Dual Hemisphere Breeding and Live Foal Percentages

Shuttling Thoroughbred stallions between Northern and Southern hemisphere farms for breeding began in earnest around 1992. Stallions had been shuttling from Great Britain and Ireland prior to that time. Between 1996 and 2002, 117 stallions from the United States were shuttled to the Southern Hemisphere in the late part of the year to complete a second breeding season. It was recently determined that the effect of this type of breeding schedule on live foal percentages depends on the individual stallion and his book size.

Pete Sheerin, DVM, Dipl. ACT, of Rood and Riddle Equine Hospital in Lexington, Ky., presented the results from his retrospective study comparing U.S., Australia, and New Zealand breeding and foaling records at the clinic's annual client education seminar on Jan. 5. He explained that the reproductive cycle of the stallion can be altered by manipulating day length, and although this type of change is much more pronounced in the mare, both mares and stallions have a hormone increase in the spring and fall, followed by dormancy in the late fall/winter. While stallion cycles have not been extensively studied, in prior research examining the effects of season and photoperiod on stallions, "their cycle could be shifted by altering day length so that they peaked or rose sooner," said Sheerin. "If you can alter their cycle, what does that do to their internal light or time clock?"

Sheerin had hypothesized that dual-hemisphere breeding does not affect the live foal percentage. For the study, he collected a group of shuttling stallions' ages, number of mares bred and live foal percentages in the United States and Southern hemisphere, and the total number of mares bred in a year. The controls included Kentucky stallions grouped by age, book size, and age and book size combined. "Since most of the stallions that shuttle are from Kentucky, the management (of the control groups) was similar to those who shuttled," he said.

There were no significant differences in the live foal rate in the United States versus that in New Zealand, with exception of three stallions in 1999 with better live foal rates in New Zealand. When live foal rates were different between the United States and Australia, they were almost always lower in the United States. "Ten stallions had significantly lower live foal rates in the U.S. for all years shuttled," said Sheerin. He said seven of 14 shuttled stallions had significantly lower live foal rates in the United States in 1996.

The majority of stallions which shuttled to New Zealand covered significantly fewer mares in the United States. Stallions that shuttled to Australia tended to breed more mares in the US, but it was not a statistically significant difference.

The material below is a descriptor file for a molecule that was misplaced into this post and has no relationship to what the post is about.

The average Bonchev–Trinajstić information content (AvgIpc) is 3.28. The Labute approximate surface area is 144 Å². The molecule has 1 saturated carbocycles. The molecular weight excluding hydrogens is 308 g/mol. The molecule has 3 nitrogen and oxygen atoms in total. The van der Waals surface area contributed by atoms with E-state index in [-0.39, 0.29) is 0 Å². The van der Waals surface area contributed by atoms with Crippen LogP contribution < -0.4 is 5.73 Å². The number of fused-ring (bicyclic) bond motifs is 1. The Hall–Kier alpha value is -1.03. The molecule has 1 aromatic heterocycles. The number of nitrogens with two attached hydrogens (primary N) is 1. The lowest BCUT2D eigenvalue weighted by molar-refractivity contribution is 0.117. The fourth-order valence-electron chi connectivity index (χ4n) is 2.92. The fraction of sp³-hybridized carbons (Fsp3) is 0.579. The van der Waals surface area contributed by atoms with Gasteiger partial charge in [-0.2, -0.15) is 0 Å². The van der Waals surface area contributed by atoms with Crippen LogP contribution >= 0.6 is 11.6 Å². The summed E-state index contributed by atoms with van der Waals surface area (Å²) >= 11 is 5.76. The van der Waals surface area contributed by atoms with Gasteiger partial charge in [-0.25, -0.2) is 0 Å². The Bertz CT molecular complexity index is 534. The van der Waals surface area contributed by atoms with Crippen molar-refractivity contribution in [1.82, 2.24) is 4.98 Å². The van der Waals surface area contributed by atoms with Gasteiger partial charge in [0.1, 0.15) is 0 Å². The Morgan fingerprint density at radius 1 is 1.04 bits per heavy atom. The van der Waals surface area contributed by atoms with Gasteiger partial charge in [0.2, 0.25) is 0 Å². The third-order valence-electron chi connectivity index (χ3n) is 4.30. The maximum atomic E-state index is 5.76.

Because of mare reproductive loss syndrome that occurred in Kentucky in 2001 and 2002, Sheerin expected to see reduced foal rates in the United States for those breeding years, and he was correct—13 of 14 stallions had reduced foal rates for those covering seasons. Australia had a significant drop in foal rates from 2000 to 2001 (reason unknown at this time). There was not enough data to gauge changes in the foal rates from year-to-year in New Zealand.

There was a positive correlation between book size and live foal percentages in the U.S. breeding seasons (a larger book size equaled more live foals), but not in Australia. Again, there wasn't enough data to make that analysis for New Zealand breeding seasons. The age of the stallion didn't seem to be a predictor of live foal percentage, but Sheerin said this could have been because of the low number of older stallions which are shuttled. There seemed to be a positive correlation between stud fee and number of mares bred in the United States for all years except 1996 (higher stud fee equaled a better live foal rate), and also a positive correlation between stud fee and live foal rate (except in 1999 and 1996). In 1996 this could be due to the low number of stallions that shuttled.

Mares in the Southern Hemisphere typically are managed differently for breeding than U.S. mares, and this might be one possible explanation for lower live foal rates in the United States. "For the most part, the mares go to the (Southern Hemisphere) farms and are on one management scheme (rather than being trailered in just for the breeding), and their breeding times can be selected better. Here, that's not always what happens. We try for the most ideal time, do the best we can, but it doesn't always work out that way," he said.

The number of mares bred appeared to be country-dependent, and management probably was dependent on the stallions' book sizes as well, Sheerin suggested. Previous research has shown that in the United States, there is a positive correlation between book size and live foal rate. The thought is that when a large number of mares is being bred, the level of management must increase to compensate for the additional mares.

The strongest conclusion that Sheerin had about the effect of shuttling was that, "it depends on the stallion. Some stallions will tolerate it, others won't. It's a hit or miss. We're not sure why, but those that can't (tolerate shuttling) pull down the average (live foal rates)."


About the Author

Stephanie L. Church, Editor-in-Chief

Stephanie L. Church, Editor-in-Chief, received a B.A. in Journalism and Equestrian Studies from Averett College in Danville, Virginia. A Pony Club and 4-H graduate, her background is in eventing, and she is schooling her recently retired Thoroughbred racehorse, Happy, toward a career in that discipline. She also enjoys traveling, photography, cycling, and cooking in her free time.

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